Todmorden MillsSet in the Don Valley, Todmorden Mills explores the history of Toronto's industrial growth.

Todmorden Mills Heritage Site features a group of historic buildings set in the scenic Don Valley that were once part of the small industrial community of Todmorden. The historic site exemplifies the changing human and natural history of the Lower Don Valley over the past 12,000 years. A 9.2 hectare wildflower preserve with a walking trail adjoins the museum site where a number of natural habitats can be explored, including upland and bottomland forests, dry and wet meadows, swamp lands and a pond.

Todmorden Mills consists of two historic millers' homes, a Brewery building dating from the 19th century and the renovated Papermill Theatre and Gallery.

Visitors can learn about the lives of Toronto workers portrayed in two historic homes that were recently restored to the 1890s and wartime 1940s. The site offers ongoing programming including tours, exhibits, kids programs, special events and school trips. The facilities are also available for event rentals throughout the year.

ExpandAdmission & Hours

Admission

Regular admission
Adults: $6.19
Seniors (65+): $3.54
Youth (13-18 years): $3.54
Child (6-12 years): $2.65
Children (5 years and under): Free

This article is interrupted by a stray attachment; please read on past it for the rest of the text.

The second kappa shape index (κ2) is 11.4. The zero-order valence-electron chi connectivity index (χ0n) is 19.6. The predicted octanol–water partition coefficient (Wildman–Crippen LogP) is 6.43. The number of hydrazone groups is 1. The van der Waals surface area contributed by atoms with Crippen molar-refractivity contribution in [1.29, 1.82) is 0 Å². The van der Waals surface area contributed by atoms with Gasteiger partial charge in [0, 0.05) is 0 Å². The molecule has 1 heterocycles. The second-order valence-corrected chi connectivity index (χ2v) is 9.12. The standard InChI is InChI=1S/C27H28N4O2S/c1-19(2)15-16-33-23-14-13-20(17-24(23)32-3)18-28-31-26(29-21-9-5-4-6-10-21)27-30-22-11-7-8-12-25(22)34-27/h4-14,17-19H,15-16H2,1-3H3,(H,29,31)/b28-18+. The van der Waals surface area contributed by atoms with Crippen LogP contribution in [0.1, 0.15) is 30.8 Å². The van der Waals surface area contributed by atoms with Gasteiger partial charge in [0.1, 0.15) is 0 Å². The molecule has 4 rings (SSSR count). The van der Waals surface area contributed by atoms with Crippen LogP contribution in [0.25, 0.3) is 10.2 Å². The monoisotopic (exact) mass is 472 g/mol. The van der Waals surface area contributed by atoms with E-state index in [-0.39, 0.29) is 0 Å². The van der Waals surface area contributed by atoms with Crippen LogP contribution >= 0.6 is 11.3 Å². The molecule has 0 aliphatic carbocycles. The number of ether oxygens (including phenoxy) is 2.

Holiday season admission (mid-November to early January)
Adults: $7.08
Seniors (65+): $4.42
Youth (13-18 years): $4.42
Children (6-12 years): $3.76
Children (5 years and under): Free

Note: Prices do not include applicable taxes

Hours of Operation

January to May
Wednesday to Friday: 12 - 4 p.m.
Saturday and Sunday: 12 to 4:30 p.m.

June, July and August
Tuesday to Friday: 10 - 4:30 p.m.
Saturday and Sunday: 12 - 5 p.m.

September to December
Wednesday to Friday: 12 - 4 p.m.
Saturday and Sunday: 12 - 4:30 p.m.

Closed Statutory Holidays

ExpandDirections

67 Pottery Rd.

By Transit

Take subway to Broadview Station
Get on any bus (not a streetcar). Get off at Mortimer/Pottery Rd. (at Dairy Queen). Turn left and walk down Pottery Road. Please note that Pottery Road turns into a fairly steep hill at Broadview and can pose varying degrees of difficulty for individuals. Walking down and returning up to the bus stop takes about ten minutes each way. For specific TTC route and schedule information call 416-393-4636 (INFO) or visit the TTC website.

ExpandHistory

Todmorden Mills Heritage Site opened to the public in 1967 as part of East York’s contribution to the celebration of Canada’s centennial. In 1821, the Helliwell family settled in the area and established a brewery and distillery. They re-named the area Todmorden after their home town in Lancashire, England as the landscape of the Don Valley was reminiscent of it. The Todmorden paper mill, now the Papermill Theatre and Gallery, was the first of its kind in Upper Canada to produce machine-made paper. It provided newsprint for some of the colony's first publications including William Lyon Mackenzie's newspaper The Colonial Advocate.